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Saturday, July 17, 2010

Creating a real estate investment destination

The Star’s regional editor (north) Choi Tuck Wo met up with Kuala Lumpur-based and Penang developers on what needs to be done further to promote Penang as a real estate investment destination.

The panellists of the roundtable included investPenang executive committee chairman Datuk Lee Kah Choon, Henry Butcher Malaysia (Penang) director Dr Teoh Poh Huat, Real Estate Housing Developers Association (Rehda, Penang) chairman Datuk Jerry Chan, IJM Land Bhd managing director Datuk Soam Heng Choon, Belleview Group managing director Datuk Sonny Ho, Ivory Properties Group chief operating officer Datuk Ooi Chin Loo, Iskandar & Associates chairman Dr Iskandar Ismail, Nusmetro Group director Thomas Chan, SP Setia (north) general manager S. Rajoo and KPMG partner Ooi Kok Seng.

The following are excerpts of the discussion:

StarBizWeek: What kind of impact will the effort to cool off property speculation in China have on property demand and property prices in Malaysia?

Iskandar: The overseas demand for Malaysian properties is actually overstated. Our foreign direct investment last year grew only by 1%, compared to 9% in Singapore. I have not seen any real evidence that people from Singapore are moving to Malaysia because the property is cheaper.

Soam: There are a lot of high net-worth investors from China to whom we can sell Penang, especially in Inner Mongolia, where there are states with high GDP.

In light of pending subsidies removal, will property prices in Penang reach a point that is beyond the affordability of Penangites? According to a Socio-Economic Research Institute report, property prices on the island is 14 times higher than annual household income.

Soam: Landed properties priced at RM250,000 are still available on the other side. The mainland is not out of reach from the island, just a bit further.

The main thing is still transportation. People do not mind if there is a good public transport system.

Thomas Chan: The removal of subsidies will have minimal impact on property prices.

How can the south-west district of the island be further developed to attract more foreign investments?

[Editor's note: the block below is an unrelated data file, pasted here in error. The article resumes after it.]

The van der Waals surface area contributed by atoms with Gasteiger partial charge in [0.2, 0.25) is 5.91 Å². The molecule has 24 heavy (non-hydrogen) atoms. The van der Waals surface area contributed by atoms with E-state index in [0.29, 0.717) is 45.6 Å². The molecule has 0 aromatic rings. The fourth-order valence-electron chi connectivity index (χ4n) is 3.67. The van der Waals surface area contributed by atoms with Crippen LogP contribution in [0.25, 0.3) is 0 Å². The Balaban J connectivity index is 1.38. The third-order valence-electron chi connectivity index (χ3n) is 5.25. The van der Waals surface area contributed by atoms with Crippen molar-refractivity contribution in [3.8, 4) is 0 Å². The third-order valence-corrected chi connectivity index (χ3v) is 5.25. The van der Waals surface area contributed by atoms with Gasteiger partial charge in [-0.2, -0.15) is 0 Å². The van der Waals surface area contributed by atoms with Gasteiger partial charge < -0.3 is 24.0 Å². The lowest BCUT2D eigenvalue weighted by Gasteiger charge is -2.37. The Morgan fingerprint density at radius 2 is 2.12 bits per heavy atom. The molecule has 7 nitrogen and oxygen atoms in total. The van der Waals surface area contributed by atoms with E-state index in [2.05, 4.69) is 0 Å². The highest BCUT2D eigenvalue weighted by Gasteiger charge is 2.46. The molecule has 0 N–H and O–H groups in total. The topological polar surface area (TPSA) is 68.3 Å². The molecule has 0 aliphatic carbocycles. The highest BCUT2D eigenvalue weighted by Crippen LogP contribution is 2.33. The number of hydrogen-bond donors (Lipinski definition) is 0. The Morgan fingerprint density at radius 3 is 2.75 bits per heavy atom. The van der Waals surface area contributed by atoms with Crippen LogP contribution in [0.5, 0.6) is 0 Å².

Rajoo: We can improve by having more roads and amenities in the south-west district. This corridor is grossly lacking in the infrastructure.

Soam: There is a lot of potential in the south-west district, as the second bridge is coming up and the airport expansion is starting to move.

How can Penang better utilise its heritage properties to attract investments, taking into consideration the 18m height constraint imposed by the local authorities?

Lee: Heritage by itself is a different sort of investment. Generally, my feeling is why do you want to build a property that is more than 18m in the heritage area? There are so many areas that you can build on. All the other houses in the heritage area are one or two stories high and suddenly you have a skyscraper rising from nowhere.

How can developers in Penang improve on their products to meet investors’ expectations?

Sonny Ho: The Japanese are used to staying in small houses. For them, 2,000sq ft is very big. It is not the case for the Europeans and Australians.

Jerry Chan: Rehda has proposed to the state to allow variable unit sizes and layouts within apartments or condo blocks for multi-general use.

What is the feedback from the recent overseas roadshows to promote Penang as an investment destination?

Soam: At a recent luxury property exhibition in China for the rich and famous, the first thing they asked was “Hey, where is Penang?” Most of the people know about KL City Centre, but they are not aware of Penang. We have to give Penang more exposure and branding.

Ho: Malaysia as a whole is a country that is friendly to foreign investors and Penang should do a big marketing and communication job to attract them.

By The Star

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